Over the years, we've noted time and time again that people seem to think that if a book, movie or TV show comes out that has some basic similarities to a project they worked on, it simply must be copyright infringement. But, of course, copyright is supposed to apply to specific expression, rather than mere ideas. As we've noted, over the years, the line on this is unfortunately blurry
, but for some cases, it's pretty clear that there's no infringement at all. Such is the case in a legal fight over a Disney movie (direct to video, of course) about a dog who helps Santa Claus. Three guys came up with a similar idea, which they wrote as a short story (it took three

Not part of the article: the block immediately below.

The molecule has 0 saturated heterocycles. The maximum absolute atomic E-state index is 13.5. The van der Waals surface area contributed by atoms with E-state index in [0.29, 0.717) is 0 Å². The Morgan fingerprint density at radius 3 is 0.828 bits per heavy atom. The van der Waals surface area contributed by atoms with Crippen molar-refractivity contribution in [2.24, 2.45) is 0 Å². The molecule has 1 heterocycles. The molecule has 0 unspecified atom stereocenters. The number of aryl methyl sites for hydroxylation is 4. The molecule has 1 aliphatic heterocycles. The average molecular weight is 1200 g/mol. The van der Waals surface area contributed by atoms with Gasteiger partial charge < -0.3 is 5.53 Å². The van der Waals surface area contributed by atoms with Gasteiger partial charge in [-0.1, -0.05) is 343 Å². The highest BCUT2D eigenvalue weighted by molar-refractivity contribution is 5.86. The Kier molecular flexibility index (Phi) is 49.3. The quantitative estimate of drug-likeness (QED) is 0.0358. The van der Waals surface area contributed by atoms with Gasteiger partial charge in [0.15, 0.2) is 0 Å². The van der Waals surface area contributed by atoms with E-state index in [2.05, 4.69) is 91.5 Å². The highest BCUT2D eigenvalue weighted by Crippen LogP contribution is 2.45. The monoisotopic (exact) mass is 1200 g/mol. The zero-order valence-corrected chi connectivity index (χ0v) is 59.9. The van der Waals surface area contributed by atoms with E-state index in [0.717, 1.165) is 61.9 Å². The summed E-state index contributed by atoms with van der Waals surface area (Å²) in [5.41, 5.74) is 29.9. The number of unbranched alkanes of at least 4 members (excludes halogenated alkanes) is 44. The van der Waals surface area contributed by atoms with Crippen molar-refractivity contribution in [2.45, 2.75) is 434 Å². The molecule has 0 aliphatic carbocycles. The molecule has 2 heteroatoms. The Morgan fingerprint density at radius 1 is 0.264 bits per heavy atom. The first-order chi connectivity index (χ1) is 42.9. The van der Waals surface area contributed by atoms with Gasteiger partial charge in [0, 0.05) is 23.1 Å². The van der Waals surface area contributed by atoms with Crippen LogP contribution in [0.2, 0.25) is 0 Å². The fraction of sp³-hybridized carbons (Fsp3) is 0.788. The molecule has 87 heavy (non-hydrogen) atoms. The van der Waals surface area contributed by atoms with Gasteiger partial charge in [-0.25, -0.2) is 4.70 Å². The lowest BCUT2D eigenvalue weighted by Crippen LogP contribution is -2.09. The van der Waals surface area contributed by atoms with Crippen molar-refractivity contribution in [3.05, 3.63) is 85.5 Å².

guys to come up with such an idea?) and then decided that the movie must have infringed on their copyright. It did not
. I'll let THREsq's summary explain:
The court acknowledged that the short story and the Disney movies had some elements in common: they all feature a threat to Christmas and a talking dog; all feature a dog named Paws, Santa Paws or Puppy Paws; they all have magical icicles; etc. There also is some similar dialogue. However, "apart from these abstract similarities, the remaining elements of the plaintiffs' short story and defendants' movies are substantially dissimilar," the court notes. "Furthermore, most of the aforementioned similarities between plaintiffs' short story and defendants' works are not protected by copyright law."
While we can point to cases like this and say that the system is working, just the fact that such cases so often get filed shows a real problem. We've so built up this perception of copyright-over-all and "ownership society" that people really do think that anyone having the same idea as them must have infringed -- and are so sure of it that they're willing to go to court. That's a symptom of a much bigger problem with the system and the way people view it today.